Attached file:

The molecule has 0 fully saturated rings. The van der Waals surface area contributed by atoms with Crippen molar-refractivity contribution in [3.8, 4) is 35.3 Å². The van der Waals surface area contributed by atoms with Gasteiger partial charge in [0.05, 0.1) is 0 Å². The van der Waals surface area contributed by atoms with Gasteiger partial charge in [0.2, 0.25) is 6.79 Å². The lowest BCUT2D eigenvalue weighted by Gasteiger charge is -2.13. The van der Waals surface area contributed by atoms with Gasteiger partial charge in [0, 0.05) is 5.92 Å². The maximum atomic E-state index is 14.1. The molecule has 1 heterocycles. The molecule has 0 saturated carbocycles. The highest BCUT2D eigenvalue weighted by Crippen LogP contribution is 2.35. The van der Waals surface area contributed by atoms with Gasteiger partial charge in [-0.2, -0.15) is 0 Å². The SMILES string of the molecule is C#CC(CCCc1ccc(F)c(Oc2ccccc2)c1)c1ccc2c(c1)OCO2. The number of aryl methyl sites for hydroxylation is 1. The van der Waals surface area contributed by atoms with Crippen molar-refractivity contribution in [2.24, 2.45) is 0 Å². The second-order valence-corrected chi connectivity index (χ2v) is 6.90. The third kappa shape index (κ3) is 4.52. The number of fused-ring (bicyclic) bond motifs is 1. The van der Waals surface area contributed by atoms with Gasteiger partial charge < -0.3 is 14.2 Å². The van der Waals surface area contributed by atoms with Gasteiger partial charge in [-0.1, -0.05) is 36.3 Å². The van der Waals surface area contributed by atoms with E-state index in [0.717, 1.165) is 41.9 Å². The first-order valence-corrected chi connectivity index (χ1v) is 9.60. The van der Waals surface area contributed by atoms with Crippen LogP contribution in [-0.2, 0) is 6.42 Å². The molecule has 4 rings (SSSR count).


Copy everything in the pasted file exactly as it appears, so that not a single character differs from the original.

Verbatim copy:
The molecule has 0 fully saturated rings. The van der Waals surface area contributed by atoms with Crippen molar-refractivity contribution in [3.8, 4) is 35.3 Å². The van der Waals surface area contributed by atoms with Gasteiger partial charge in [0.05, 0.1) is 0 Å². The van der Waals surface area contributed by atoms with Gasteiger partial charge in [0.2, 0.25) is 6.79 Å². The lowest BCUT2D eigenvalue weighted by Gasteiger charge is -2.13. The van der Waals surface area contributed by atoms with Gasteiger partial charge in [0, 0.05) is 5.92 Å². The maximum atomic E-state index is 14.1. The molecule has 1 heterocycles. The molecule has 0 saturated carbocycles. The highest BCUT2D eigenvalue weighted by Crippen LogP contribution is 2.35. The van der Waals surface area contributed by atoms with Gasteiger partial charge in [-0.2, -0.15) is 0 Å². The SMILES string of the molecule is C#CC(CCCc1ccc(F)c(Oc2ccccc2)c1)c1ccc2c(c1)OCO2. The number of aryl methyl sites for hydroxylation is 1. The van der Waals surface area contributed by atoms with Crippen molar-refractivity contribution in [2.24, 2.45) is 0 Å². The second-order valence-corrected chi connectivity index (χ2v) is 6.90. The third kappa shape index (κ3) is 4.52. The number of fused-ring (bicyclic) bond motifs is 1. The van der Waals surface area contributed by atoms with Gasteiger partial charge < -0.3 is 14.2 Å². The van der Waals surface area contributed by atoms with Gasteiger partial charge in [-0.1, -0.05) is 36.3 Å². The van der Waals surface area contributed by atoms with E-state index in [0.717, 1.165) is 41.9 Å². The first-order valence-corrected chi connectivity index (χ1v) is 9.60. The van der Waals surface area contributed by atoms with Crippen LogP contribution in [-0.2, 0) is 6.42 Å². The molecule has 4 rings (SSSR count).